1. ESG-focused management 
    Only those who produce and work in a sustainable way can position themselves as resilient and future-proof. Those who measure and analyze their emissions with software tools know where they need to make adjustments.  
  2. Transparency regarding data security 
    Digitalization doesn’t exist in a legal vacuum. The use of data raises ethical questions: What are we allowed to do? Who has control over the data? What about data sovereignty?  
  3. Sustainable IT infrastructure
    This also applies to reducing the environmental footprint of IT and using resource-saving technologies. Key words: green IT and “sustainable” data centers for a cloud transformation.

A greener company environment in three steps


What are the main difficulties?

Climate protection is complex. As are supply chains. As everything is connected. Companies not only need data on their energy consumption but also their energy efficiency. For Scope 3 emissions, they require data that covers the whole supply chain – not only within their own company, but also that of their suppliers, partners, and customers. For this reason, things like logistics or the extraction of raw materials need to be considered. This concerns not only climate protection but also human rights issues. This means that companies need to juggle a multitude of variables – which they often fail to do: they want to position themselves as sustainable, but only implement a few individual measures. One of the main reasons for this discrepancy is a lack of data, according to an analysis from KPMG.  

It’s about transparency

Why do companies now need to quickly become more transparent and have valid data, both to train AI and tackle sustainability challenges? Now, with the new Corporate Sustainability Reporting Directive from the EU, there is stricter accountability for the environment, climate, human rights, and governance concerns. This applies to large companies and listed SMEs. The new Supply Chain Act forces companies to be more transparent across their whole value chain. For this, good data is required. Along with the willingness to share this information. We need this to make decisive progress on Scope 3 emissions. We therefore need secure data spaces like Catena-X or Manufacturing-X. Data spaces create transparency – and this is becoming increasingly decisive for the economy and society.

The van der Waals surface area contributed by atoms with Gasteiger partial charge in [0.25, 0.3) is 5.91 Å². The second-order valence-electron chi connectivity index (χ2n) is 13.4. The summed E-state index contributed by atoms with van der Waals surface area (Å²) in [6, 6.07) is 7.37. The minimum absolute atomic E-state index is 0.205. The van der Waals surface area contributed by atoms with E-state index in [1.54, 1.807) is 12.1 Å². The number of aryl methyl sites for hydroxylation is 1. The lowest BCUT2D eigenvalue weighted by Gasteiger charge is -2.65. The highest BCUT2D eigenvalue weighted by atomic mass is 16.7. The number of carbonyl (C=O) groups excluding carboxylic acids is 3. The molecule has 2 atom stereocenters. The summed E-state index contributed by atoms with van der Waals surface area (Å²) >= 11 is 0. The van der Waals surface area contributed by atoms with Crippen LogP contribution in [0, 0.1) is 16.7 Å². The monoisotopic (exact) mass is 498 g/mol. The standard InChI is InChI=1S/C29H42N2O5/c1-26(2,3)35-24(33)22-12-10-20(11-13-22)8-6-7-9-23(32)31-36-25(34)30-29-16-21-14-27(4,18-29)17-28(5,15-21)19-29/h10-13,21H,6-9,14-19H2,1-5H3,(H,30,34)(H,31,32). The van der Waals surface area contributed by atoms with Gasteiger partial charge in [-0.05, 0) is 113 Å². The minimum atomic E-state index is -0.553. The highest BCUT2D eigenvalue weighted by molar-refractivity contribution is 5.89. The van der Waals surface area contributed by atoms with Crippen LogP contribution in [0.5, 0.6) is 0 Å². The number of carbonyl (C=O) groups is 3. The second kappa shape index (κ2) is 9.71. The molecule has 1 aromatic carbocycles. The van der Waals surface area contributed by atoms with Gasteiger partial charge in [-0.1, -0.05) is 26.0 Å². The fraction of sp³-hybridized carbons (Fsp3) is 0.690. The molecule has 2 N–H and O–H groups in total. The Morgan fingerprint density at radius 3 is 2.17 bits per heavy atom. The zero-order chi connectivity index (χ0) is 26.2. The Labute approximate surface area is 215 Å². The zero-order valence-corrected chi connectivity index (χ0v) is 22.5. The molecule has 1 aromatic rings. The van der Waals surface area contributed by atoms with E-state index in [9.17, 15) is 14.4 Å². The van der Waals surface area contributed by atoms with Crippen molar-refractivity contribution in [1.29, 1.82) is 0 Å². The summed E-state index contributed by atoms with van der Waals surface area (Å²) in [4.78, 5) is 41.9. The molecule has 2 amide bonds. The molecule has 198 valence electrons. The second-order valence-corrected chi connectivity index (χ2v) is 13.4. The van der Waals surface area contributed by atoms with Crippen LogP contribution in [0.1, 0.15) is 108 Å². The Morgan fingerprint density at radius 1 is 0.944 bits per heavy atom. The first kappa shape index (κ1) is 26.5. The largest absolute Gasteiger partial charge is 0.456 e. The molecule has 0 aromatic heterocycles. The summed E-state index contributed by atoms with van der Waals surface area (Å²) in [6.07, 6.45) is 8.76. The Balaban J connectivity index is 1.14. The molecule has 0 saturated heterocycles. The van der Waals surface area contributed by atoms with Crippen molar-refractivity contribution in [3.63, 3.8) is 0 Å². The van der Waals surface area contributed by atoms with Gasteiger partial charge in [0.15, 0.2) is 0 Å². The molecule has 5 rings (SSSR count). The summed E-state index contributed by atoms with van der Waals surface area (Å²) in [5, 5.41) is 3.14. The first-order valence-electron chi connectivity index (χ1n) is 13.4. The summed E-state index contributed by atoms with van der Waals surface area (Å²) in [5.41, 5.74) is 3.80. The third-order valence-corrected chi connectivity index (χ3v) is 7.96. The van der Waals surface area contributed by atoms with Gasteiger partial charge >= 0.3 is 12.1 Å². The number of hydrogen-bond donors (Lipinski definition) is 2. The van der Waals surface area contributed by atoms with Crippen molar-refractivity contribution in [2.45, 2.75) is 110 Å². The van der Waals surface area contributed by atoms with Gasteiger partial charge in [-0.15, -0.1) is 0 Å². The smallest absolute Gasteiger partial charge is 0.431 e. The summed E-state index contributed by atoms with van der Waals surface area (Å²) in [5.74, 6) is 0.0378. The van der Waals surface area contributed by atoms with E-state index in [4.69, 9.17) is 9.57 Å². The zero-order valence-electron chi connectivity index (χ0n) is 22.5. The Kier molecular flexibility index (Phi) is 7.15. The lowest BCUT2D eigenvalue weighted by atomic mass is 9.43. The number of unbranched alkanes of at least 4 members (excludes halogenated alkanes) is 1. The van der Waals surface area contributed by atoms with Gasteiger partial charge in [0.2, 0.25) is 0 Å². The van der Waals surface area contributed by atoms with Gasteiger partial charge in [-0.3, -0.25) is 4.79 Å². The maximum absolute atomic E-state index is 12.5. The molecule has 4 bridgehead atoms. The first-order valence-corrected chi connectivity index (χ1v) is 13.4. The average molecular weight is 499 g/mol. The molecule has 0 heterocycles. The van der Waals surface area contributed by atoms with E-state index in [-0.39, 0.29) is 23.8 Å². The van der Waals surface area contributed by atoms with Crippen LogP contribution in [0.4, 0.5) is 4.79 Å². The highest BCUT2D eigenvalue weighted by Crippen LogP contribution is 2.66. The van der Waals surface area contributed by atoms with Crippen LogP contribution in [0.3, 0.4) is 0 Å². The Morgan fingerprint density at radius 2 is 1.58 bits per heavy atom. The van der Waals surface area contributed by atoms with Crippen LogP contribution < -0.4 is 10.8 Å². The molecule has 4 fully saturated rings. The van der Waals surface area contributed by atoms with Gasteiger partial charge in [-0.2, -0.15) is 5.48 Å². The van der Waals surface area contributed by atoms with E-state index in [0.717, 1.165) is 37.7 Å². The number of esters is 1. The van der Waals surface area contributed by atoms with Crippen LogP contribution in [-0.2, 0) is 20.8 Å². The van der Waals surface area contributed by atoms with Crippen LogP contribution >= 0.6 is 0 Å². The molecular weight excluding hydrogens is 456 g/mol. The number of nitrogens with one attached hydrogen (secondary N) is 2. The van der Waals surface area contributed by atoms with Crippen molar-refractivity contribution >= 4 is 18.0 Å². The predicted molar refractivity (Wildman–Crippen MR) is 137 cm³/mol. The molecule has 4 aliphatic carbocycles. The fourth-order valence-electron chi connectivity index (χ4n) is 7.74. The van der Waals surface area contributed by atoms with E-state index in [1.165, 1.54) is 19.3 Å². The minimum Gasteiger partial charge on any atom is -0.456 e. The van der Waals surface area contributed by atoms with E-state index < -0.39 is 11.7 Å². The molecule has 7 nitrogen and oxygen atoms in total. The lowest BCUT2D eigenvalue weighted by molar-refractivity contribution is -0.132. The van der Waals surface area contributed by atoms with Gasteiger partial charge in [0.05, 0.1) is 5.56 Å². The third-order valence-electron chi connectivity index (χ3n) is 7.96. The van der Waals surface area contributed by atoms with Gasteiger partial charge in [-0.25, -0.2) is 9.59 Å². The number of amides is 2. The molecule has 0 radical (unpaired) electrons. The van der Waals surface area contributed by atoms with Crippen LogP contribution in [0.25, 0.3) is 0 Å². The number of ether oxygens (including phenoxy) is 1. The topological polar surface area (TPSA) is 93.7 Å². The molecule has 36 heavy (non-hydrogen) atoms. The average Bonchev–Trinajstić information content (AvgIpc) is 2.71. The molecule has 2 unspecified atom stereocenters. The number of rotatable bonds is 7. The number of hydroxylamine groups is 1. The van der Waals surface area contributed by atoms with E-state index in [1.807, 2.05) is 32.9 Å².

Love it or leave it?

For sustainability, data and AI are going to play an increasingly significant role – regardless of the development trajectories of ChatGPT and other large language models. In this vein, companies can use an AI tool for things like measuring CO2 to determine their environmental footprint based on their own data. They can also evaluate, report, and finally reduce this across the whole supply chain. And AI can do even more than that. It can play an essential role in the health sector. The most recent example shows how we can reduce the risk of sepsis using an AI solution. Such innovations and life-saving applications for AI inspire me. And as the designer for our sustainability approach, I am excited to see what is going to be possible with innovations in the technology and how we can implement these in a responsible and appropriate way.  

Until then, please don’t hesitate to get in touch with me if you want to discuss this topic or have questions regarding sustainable digital solutions.

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About the author

Ana Miola

Sustainability Program Leader, Sustainability Program at T-Systems